Nrama: And though Blue Beetle has been successful in many ways, there's still the fact that his last solo title was canceled because of low sales. What makes now the right time to re-introduce the character into the market in his own book?
Bedard: Aside from the overall renewed interest in DC and this big relaunch, I think Jaime's appearance on Brave & the Bold, Smallville and Justice League: Generation Lost show that the character has actually widened his audience since his original series was canceled. I think Jaime has truly come into his own as the Blue Beetle and he'll launch higher than the last time around.
Nrama: Of course, an important aspect of Blue Beetle's character is the fact that he's of Latin descent. One of the stated objectives of the DC revamp is to bring more diversity, so is special kind of responsibility handling a character like Jaime?
Bedard: I suspect one of the reasons I got the gig is because I'm Puerto Rican and I have something to say from my own personal experience about being Latino — the first point being that it's not a single monolithic community. I'm not Mexican-American like Jaime, but my sister-in-law is Mexican and we've talked and laughed about the differences in the Spanish we speak and the other little cultural differences between us. Now, I know I'm pretty darn whitebread, but Spanish was actually my first language and I didn't live in the U.S. until I was ten years old. I know what it's like to feel torn between two cultures and to try to find a balance between them. I know the shame of forgetting my mother tongue and then re-learning it years later when I waited tables at a place with Mexican dishwashers. I know the struggles my mother faced as the state director of the League of United Latin-American Citizens in Georgia, and so on. So, basically, I'm pretty sure I have a lot to say on the Latino front, but that's not the be-all end-all of this book. It's going to be a fun, fast-paced, accessible adventure regardless of your background.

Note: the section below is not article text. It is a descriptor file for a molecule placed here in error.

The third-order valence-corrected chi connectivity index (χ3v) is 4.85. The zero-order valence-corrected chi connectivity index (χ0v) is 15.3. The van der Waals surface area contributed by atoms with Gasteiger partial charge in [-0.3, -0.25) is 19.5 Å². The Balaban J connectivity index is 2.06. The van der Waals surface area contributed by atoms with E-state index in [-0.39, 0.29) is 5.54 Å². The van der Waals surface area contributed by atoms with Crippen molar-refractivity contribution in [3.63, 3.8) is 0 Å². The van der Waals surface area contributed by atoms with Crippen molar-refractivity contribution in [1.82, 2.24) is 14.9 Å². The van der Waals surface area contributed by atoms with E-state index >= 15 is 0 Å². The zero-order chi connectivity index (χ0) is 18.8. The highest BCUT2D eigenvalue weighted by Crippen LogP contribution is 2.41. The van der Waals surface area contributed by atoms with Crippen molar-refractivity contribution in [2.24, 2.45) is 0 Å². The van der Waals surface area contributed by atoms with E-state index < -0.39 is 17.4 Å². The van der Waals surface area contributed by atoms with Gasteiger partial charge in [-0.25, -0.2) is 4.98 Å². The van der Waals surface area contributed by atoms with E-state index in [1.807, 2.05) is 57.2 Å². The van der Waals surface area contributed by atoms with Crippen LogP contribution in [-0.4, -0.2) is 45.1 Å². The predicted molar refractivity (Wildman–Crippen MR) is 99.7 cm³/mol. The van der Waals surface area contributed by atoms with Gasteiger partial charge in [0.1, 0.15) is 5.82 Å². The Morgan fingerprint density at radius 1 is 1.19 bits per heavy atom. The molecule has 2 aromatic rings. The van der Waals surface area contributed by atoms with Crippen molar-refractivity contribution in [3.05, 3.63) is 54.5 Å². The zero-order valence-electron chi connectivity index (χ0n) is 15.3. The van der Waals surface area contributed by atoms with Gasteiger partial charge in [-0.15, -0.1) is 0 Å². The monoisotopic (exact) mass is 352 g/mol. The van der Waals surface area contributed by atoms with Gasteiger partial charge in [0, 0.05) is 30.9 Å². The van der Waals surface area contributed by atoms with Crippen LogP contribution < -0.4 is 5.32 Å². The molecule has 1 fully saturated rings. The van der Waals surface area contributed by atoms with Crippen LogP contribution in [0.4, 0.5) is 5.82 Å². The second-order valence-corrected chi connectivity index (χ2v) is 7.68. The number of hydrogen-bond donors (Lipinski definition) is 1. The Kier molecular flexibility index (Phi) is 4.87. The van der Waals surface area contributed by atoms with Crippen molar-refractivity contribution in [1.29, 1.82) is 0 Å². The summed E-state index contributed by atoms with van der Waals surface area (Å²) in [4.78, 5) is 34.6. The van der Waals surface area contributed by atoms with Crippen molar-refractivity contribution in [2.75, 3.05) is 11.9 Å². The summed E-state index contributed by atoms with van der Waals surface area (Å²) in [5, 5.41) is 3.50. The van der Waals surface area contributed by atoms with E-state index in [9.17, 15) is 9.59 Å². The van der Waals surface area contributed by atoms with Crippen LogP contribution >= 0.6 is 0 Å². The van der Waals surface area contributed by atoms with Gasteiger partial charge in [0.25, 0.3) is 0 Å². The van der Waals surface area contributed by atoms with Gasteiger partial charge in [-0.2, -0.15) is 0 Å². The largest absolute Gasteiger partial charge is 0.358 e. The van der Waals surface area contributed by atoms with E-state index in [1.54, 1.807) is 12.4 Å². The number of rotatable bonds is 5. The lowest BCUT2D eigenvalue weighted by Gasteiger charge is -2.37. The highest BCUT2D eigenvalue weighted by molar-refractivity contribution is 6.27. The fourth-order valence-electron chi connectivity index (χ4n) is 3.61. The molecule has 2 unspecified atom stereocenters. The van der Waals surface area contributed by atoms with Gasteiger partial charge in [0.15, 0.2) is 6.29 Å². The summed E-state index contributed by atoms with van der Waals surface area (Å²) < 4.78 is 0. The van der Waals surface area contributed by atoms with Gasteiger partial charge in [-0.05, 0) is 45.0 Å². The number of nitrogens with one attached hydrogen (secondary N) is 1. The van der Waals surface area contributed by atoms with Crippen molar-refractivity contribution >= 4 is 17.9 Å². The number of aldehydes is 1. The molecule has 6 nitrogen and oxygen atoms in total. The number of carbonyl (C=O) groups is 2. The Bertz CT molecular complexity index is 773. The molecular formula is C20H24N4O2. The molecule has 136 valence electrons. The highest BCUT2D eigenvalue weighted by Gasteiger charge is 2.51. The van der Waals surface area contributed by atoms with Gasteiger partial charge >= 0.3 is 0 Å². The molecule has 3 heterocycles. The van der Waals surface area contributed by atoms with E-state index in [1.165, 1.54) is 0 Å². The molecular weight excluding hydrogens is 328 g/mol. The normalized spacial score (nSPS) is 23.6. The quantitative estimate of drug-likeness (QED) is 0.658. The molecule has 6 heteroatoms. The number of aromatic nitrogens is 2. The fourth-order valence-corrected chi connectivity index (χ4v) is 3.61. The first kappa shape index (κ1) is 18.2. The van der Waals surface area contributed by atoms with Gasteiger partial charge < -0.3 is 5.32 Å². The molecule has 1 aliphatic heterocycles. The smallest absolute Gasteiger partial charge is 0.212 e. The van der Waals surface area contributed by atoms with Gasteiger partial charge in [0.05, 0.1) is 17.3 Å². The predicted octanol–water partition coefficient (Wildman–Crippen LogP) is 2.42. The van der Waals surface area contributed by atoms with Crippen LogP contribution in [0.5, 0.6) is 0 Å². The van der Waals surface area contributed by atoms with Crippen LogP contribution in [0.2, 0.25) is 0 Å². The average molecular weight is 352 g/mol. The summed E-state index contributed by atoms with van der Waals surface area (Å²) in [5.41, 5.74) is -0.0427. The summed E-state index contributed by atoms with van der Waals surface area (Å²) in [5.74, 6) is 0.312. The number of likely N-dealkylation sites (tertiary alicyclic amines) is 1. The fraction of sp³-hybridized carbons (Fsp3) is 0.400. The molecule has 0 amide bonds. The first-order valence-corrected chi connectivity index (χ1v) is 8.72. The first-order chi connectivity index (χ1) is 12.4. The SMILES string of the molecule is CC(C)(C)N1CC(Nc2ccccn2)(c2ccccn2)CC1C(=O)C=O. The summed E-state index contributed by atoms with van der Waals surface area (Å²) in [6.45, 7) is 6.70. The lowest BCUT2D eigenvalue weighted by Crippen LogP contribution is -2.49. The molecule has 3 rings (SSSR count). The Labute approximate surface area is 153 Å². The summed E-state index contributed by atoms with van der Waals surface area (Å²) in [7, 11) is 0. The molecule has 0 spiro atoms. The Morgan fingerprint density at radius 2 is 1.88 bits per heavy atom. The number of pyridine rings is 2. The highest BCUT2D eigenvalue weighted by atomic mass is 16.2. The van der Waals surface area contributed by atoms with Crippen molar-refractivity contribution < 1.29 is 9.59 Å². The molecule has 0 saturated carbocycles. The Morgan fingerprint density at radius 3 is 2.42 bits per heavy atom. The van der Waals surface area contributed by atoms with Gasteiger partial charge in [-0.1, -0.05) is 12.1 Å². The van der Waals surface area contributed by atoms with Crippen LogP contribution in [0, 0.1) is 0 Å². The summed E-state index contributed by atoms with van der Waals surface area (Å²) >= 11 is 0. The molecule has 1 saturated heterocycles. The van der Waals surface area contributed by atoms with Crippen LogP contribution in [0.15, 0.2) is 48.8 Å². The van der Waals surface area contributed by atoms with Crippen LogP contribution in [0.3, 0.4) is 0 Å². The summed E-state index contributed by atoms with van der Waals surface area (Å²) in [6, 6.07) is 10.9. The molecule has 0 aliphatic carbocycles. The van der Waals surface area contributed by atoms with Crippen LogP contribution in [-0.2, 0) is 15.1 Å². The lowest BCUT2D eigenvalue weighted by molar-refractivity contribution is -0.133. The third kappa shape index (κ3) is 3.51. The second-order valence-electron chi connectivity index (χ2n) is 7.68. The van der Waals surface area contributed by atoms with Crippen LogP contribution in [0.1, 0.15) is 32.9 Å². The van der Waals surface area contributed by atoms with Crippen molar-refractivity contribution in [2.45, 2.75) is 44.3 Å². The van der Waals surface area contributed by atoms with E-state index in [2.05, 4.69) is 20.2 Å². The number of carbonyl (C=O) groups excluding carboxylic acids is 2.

Nrama: The character Blue Beetle is often associated with a more humorous take, with Jaime Reyes in particular having a sarcastic bent. What kind of tone are you looking to establish in this book?
Bedard: I want to keep Jaime's snarky sense of humor and the fun banter between him, Paco and Brenda. Jaime's sense of humor is his most endearing attribute. It's also his main defense mechanism (at least, until he gets the armor). But we'll also raise the conflict level, the sense of real danger, and the obstacles Jaime faces. Gaining the armor means that everyone around him is in danger and that if he isn't careful, Jaime might wind up effectively ending the human race. With great power comes one crazy, dangerous situation after another. This book will be fun with serious consequences.
Nrama: You've written teen characters before, like the Legion and Supergirl, but Jaime is considerably more down to Earth than them, despite the scarab and his connection to the Reach and all that. So is it fair to say that, despite the sci-fi connection, this book is in some ways a bit of a departure for you?